Torsion Spring: Definition, Types, and Uses

What is A Torsion spring?

Torsion springs can store and release angular energy or statically hold a mechanism in place by deflecting the legs about the axis of the body’s centerline. They offer resistance to torsion or rotationally applied force. Such a spring will reduce the diameter of the body and slightly increase the length of the body when deflected in the preferred direction of the manufactured wind.

Torsion springs are helical springs that exert a torque or rotary force. The ends of a torsion spring are attached to other components, and when those components rotate around the center of the spring, the spring tries to push them back to their original position. Although the name implies otherwise, torsion springs are subject to bending stresses rather than torsional stresses.

This type of spring normally has a closed wound, but may have a pitch to reduce friction between the coils. They offer resistance to torsion or rotationally applied force. Depending on the application, torsion springs can be designed to run either clockwise or counterclockwise, thus determining the direction of the wind.

Torsion Springs Characteristics

The torsion spring configuration is created for the purpose of storing and releasing angular energy or for the purpose of statically holding a mechanism in place by deflecting the legs around the axis of the body’s centerline. Such a spring will reduce the diameter of the body and slightly increase the length of the body when deflected in the preferred direction of the manufactured wind.

The direction of the fabricated wind can also be important for torsion spring applications because the location of the leg bearing/attachment must be on the left or right side during assembly.

A torsion spring is normally supported by a rod (mandrel) that matches the theoretical hinge line of the final product.

Torsion spring

Types of Torsion Springs

A torsion spring is a spring that works by rotating its end along its axis; that is, a flexible elastic object that stores mechanical energy when twisted. When twisted, it exerts torque in the opposite direction, proportional to the amount (angle) it twists. There are several types:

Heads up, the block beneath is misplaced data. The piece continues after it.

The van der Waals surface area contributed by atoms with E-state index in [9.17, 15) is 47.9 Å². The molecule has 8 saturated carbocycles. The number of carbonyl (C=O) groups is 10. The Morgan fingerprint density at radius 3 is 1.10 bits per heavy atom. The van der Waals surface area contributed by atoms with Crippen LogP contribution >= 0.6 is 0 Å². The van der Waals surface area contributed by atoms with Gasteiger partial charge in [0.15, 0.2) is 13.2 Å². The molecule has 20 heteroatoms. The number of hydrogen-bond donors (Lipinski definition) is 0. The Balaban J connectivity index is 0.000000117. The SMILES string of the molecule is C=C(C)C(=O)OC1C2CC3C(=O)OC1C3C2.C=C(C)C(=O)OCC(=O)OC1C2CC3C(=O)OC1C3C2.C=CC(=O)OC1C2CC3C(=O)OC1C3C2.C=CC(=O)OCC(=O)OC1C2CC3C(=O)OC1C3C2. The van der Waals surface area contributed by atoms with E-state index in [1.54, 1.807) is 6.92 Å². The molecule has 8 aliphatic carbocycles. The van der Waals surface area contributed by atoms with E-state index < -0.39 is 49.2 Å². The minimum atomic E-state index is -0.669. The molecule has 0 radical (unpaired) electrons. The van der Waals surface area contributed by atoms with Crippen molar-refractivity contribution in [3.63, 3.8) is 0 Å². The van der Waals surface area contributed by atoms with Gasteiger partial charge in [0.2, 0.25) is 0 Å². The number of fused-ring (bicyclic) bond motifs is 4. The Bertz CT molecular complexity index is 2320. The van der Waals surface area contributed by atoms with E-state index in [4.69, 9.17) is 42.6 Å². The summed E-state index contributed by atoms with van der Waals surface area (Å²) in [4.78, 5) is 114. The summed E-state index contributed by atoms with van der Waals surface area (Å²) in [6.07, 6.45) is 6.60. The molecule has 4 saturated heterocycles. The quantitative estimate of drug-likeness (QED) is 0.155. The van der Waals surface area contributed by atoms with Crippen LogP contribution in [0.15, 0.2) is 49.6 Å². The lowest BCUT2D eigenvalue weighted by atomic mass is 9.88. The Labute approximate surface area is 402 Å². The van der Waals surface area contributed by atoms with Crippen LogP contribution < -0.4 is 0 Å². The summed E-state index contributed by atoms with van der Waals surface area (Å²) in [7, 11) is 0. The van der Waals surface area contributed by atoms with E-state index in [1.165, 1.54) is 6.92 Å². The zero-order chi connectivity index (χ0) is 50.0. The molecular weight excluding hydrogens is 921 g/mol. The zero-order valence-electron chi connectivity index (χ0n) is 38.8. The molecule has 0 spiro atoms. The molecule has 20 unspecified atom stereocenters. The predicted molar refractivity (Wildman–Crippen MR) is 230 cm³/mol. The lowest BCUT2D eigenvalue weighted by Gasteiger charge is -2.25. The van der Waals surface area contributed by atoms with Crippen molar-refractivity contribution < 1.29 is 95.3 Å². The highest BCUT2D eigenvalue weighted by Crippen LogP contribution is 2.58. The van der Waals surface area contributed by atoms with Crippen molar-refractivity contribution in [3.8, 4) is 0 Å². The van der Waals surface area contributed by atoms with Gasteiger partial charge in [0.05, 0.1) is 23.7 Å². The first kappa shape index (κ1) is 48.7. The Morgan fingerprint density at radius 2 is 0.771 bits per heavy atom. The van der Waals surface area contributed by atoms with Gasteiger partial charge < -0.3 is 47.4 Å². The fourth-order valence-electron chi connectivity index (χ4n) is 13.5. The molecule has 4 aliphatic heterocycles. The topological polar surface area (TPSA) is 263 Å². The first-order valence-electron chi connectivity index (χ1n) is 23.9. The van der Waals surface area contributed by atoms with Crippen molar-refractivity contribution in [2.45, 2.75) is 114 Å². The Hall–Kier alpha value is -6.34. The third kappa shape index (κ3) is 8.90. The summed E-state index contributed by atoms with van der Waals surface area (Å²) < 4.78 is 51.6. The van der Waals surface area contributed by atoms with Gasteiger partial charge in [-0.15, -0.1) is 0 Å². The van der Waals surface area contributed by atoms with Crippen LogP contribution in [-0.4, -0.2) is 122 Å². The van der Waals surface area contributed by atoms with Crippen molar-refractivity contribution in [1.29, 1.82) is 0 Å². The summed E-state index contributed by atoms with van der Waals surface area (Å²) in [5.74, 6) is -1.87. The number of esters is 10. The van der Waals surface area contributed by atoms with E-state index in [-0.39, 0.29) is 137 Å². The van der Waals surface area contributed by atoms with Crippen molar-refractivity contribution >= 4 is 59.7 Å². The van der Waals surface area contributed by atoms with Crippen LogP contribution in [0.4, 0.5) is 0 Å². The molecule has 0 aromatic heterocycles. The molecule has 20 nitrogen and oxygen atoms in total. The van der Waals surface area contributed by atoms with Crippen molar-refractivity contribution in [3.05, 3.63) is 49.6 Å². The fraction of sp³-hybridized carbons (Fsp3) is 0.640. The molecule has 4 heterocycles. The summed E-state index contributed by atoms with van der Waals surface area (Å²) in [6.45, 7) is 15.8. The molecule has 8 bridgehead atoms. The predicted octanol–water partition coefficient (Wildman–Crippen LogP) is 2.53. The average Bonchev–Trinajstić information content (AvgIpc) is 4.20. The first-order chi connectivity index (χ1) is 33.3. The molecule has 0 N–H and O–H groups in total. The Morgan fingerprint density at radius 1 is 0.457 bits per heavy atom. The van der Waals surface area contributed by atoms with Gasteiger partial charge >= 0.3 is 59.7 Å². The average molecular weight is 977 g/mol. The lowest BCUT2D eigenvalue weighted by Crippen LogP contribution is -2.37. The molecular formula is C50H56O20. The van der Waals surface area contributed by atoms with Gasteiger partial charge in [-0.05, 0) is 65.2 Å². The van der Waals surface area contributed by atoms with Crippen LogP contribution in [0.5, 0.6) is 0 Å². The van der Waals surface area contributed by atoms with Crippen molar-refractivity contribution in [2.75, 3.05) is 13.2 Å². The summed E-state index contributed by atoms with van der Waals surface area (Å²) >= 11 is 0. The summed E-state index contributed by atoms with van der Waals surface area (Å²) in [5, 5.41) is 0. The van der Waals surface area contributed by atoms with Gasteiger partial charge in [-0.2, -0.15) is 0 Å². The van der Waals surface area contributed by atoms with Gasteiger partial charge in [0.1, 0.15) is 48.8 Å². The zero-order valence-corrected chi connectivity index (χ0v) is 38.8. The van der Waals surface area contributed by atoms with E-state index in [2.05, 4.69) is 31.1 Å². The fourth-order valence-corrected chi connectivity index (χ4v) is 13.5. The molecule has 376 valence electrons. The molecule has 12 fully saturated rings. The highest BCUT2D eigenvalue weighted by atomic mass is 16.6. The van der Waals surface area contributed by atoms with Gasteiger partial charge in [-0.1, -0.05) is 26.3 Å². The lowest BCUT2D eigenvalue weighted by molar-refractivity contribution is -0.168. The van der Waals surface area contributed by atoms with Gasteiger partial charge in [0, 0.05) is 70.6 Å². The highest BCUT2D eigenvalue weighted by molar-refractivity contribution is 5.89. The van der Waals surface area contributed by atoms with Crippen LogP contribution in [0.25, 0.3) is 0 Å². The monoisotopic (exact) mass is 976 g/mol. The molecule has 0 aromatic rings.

• A torsion bar is a straight bar of metal or rubber bar that is subjected to twisting (shear stress) around its axis by a torque applied to its ends.
  • A more delicate form used in sensitive instruments, called torsion fiber, consists of a silk, glass or quartz fiber under tension, which is twisted around its axis.
  • A helical torsion spring, is a metal rod or wire in the shape of a helix (coil) that is subjected to torsion around the axis of the coil by lateral forces (bending moments) applied at its ends, twisting the coil tighter.
  • Clocks use a spirally wound torsion spring (a form of helical torsion spring in which the coils are wrapped around each other rather than stacked) sometimes called a “clock spring” or colloquially called a mainspring. These types of torsion springs are also used for attic ladders, clutches, and other devices that need near-constant torque for large angles or even multiple revolutions.

Uses of Torsion Springs

Some familiar examples of uses are strong helical torsion springs that operate clothespins and traditional spring-loaded bar mousetraps.

Other uses are in the large coiled torsion springs that are used to counter the weight of garage doors, and a similar system is used to help open the trunk (trunk) cover on some sedans.

Small coil torsion springs are often used to operate pop-up doors found in small consumer goods such as digital cameras and compact disc players.

Other more specific uses:

  • A torsion bar suspension is a thick steel torsion bar spring attached to the body of a vehicle at one end and to a lever arm that is attached to the wheel axle at the other. Absorbs road bumps when the wheel goes over bumps and uneven road surfaces, cushioning passenger travel. Torsion bar suspensions are used in many modern cars and trucks, as well as military vehicles.
  • The sway bar used in many vehicle suspension systems also uses the torsion spring principle.
  • The torsion pendulum used in torsion pendulum clocks is a wheel-shaped weight suspended from its center by a wire torsion spring. The weight rotates about the axis of the spring, twisting it, instead of swinging like an ordinary pendulum. The force of the spring reverses the direction of rotation, so the wheel oscillates back and forth, driven at the top by the clock’s gears.
  • Torsion springs consisting of twisted ropes or sinew, were used to store potential energy to power several types of ancient weapons; including the Greek ballista and the Roman Scorpio and catapults like the onager.
  • The balance spring or hairspring in mechanical watches is a fine, spiral-shaped torsion spring that pushes the balance wheel back toward its center position as it rotates back and forth. The balance wheel and spring function similarly to the torsion pendulum above in keeping time for the watch.
  • The D’Arsonval movement used in mechanical pointer-type meters to measure electric current is a type of torsion balance (see below). A coil of wire attached to the pointer twists in a magnetic field against the resistance of a torsion spring. Hooke’s law ensures that the angle of the pointer is proportional to the current.
  • A DMD or digital micromirror device chip is at the heart of many video projectors. It uses hundreds of thousands of tiny mirrors on tiny torsion springs fabricated on a silicon surface to reflect light onto the screen, forming the image.